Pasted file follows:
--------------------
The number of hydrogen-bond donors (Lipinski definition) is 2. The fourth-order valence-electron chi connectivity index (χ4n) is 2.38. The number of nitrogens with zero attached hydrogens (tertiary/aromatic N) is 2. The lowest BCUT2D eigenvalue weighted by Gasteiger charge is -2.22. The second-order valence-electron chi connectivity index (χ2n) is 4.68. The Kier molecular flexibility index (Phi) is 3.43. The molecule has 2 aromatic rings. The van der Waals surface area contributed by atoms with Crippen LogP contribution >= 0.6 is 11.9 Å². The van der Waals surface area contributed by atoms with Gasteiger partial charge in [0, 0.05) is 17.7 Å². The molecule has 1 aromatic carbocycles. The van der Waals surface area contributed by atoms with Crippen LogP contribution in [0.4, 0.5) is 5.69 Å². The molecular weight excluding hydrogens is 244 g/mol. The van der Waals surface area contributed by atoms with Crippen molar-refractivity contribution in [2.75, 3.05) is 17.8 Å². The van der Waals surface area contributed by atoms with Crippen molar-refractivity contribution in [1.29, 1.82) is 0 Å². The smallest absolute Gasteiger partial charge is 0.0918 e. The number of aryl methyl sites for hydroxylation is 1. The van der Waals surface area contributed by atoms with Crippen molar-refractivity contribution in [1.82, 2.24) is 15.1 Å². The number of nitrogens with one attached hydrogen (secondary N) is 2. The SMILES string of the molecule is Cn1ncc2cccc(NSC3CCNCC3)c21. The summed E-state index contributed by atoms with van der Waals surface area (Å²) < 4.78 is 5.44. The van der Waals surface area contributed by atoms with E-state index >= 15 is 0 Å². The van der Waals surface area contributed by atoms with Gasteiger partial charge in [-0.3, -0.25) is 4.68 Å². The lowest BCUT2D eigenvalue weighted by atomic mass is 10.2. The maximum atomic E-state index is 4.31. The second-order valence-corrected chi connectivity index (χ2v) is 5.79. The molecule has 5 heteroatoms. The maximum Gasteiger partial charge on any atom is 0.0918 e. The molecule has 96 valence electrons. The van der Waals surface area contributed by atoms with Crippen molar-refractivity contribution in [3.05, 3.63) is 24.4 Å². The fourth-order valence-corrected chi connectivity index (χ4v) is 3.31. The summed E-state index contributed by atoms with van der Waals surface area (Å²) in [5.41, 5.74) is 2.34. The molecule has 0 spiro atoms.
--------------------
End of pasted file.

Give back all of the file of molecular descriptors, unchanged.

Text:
The number of hydrogen-bond donors (Lipinski definition) is 2. The fourth-order valence-electron chi connectivity index (χ4n) is 2.38. The number of nitrogens with zero attached hydrogens (tertiary/aromatic N) is 2. The lowest BCUT2D eigenvalue weighted by Gasteiger charge is -2.22. The second-order valence-electron chi connectivity index (χ2n) is 4.68. The Kier molecular flexibility index (Phi) is 3.43. The molecule has 2 aromatic rings. The van der Waals surface area contributed by atoms with Crippen LogP contribution >= 0.6 is 11.9 Å². The van der Waals surface area contributed by atoms with Gasteiger partial charge in [0, 0.05) is 17.7 Å². The molecule has 1 aromatic carbocycles. The van der Waals surface area contributed by atoms with Crippen LogP contribution in [0.4, 0.5) is 5.69 Å². The molecular weight excluding hydrogens is 244 g/mol. The van der Waals surface area contributed by atoms with Crippen molar-refractivity contribution in [2.75, 3.05) is 17.8 Å². The van der Waals surface area contributed by atoms with Crippen molar-refractivity contribution in [1.29, 1.82) is 0 Å². The smallest absolute Gasteiger partial charge is 0.0918 e. The number of aryl methyl sites for hydroxylation is 1. The van der Waals surface area contributed by atoms with Crippen molar-refractivity contribution in [1.82, 2.24) is 15.1 Å². The number of nitrogens with one attached hydrogen (secondary N) is 2. The SMILES string of the molecule is Cn1ncc2cccc(NSC3CCNCC3)c21. The summed E-state index contributed by atoms with van der Waals surface area (Å²) < 4.78 is 5.44. The van der Waals surface area contributed by atoms with E-state index >= 15 is 0 Å². The van der Waals surface area contributed by atoms with Gasteiger partial charge in [-0.3, -0.25) is 4.68 Å². The lowest BCUT2D eigenvalue weighted by atomic mass is 10.2. The maximum atomic E-state index is 4.31. The second-order valence-corrected chi connectivity index (χ2v) is 5.79. The molecule has 5 heteroatoms. The maximum Gasteiger partial charge on any atom is 0.0918 e. The molecule has 96 valence electrons. The van der Waals surface area contributed by atoms with Crippen molar-refractivity contribution in [3.05, 3.63) is 24.4 Å². The fourth-order valence-corrected chi connectivity index (χ4v) is 3.31. The summed E-state index contributed by atoms with van der Waals surface area (Å²) in [5.41, 5.74) is 2.34. The molecule has 0 spiro atoms.